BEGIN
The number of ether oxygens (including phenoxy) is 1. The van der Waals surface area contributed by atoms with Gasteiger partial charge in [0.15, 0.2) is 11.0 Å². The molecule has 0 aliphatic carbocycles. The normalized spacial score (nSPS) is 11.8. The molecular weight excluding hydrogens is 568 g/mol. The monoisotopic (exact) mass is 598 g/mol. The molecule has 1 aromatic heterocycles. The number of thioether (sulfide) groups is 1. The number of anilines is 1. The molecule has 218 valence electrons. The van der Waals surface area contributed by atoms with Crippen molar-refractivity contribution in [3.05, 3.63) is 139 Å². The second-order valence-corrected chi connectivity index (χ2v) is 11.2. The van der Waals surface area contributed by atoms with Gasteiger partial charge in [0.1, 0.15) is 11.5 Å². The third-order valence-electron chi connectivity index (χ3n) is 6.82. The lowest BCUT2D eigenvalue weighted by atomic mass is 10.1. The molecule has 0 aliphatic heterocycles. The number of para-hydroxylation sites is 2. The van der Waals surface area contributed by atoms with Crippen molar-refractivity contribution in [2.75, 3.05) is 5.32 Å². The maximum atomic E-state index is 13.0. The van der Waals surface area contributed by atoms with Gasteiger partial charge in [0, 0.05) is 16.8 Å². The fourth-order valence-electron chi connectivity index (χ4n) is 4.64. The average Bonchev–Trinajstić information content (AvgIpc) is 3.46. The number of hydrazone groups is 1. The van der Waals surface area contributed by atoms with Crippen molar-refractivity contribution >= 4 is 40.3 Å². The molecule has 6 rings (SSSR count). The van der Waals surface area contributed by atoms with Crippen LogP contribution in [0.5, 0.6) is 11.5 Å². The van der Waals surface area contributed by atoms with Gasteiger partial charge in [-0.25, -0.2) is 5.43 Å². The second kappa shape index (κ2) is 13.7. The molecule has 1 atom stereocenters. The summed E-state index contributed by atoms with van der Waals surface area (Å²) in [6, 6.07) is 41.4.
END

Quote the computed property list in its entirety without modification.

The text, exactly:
The number of ether oxygens (including phenoxy) is 1. The van der Waals surface area contributed by atoms with Gasteiger partial charge in [0.15, 0.2) is 11.0 Å². The molecule has 0 aliphatic carbocycles. The normalized spacial score (nSPS) is 11.8. The molecular weight excluding hydrogens is 568 g/mol. The monoisotopic (exact) mass is 598 g/mol. The molecule has 1 aromatic heterocycles. The number of thioether (sulfide) groups is 1. The number of anilines is 1. The molecule has 218 valence electrons. The van der Waals surface area contributed by atoms with Crippen molar-refractivity contribution in [3.05, 3.63) is 139 Å². The second-order valence-corrected chi connectivity index (χ2v) is 11.2. The van der Waals surface area contributed by atoms with Gasteiger partial charge in [0.1, 0.15) is 11.5 Å². The third-order valence-electron chi connectivity index (χ3n) is 6.82. The lowest BCUT2D eigenvalue weighted by atomic mass is 10.1. The molecule has 0 aliphatic heterocycles. The number of para-hydroxylation sites is 2. The van der Waals surface area contributed by atoms with Crippen molar-refractivity contribution in [2.75, 3.05) is 5.32 Å². The maximum atomic E-state index is 13.0. The van der Waals surface area contributed by atoms with Gasteiger partial charge in [0, 0.05) is 16.8 Å². The fourth-order valence-electron chi connectivity index (χ4n) is 4.64. The average Bonchev–Trinajstić information content (AvgIpc) is 3.46. The number of hydrazone groups is 1. The van der Waals surface area contributed by atoms with Crippen molar-refractivity contribution >= 4 is 40.3 Å². The molecule has 6 rings (SSSR count). The van der Waals surface area contributed by atoms with Crippen LogP contribution in [0.5, 0.6) is 11.5 Å². The van der Waals surface area contributed by atoms with Gasteiger partial charge in [-0.25, -0.2) is 5.43 Å². The second kappa shape index (κ2) is 13.7. The molecule has 1 atom stereocenters. The summed E-state index contributed by atoms with van der Waals surface area (Å²) in [6, 6.07) is 41.4.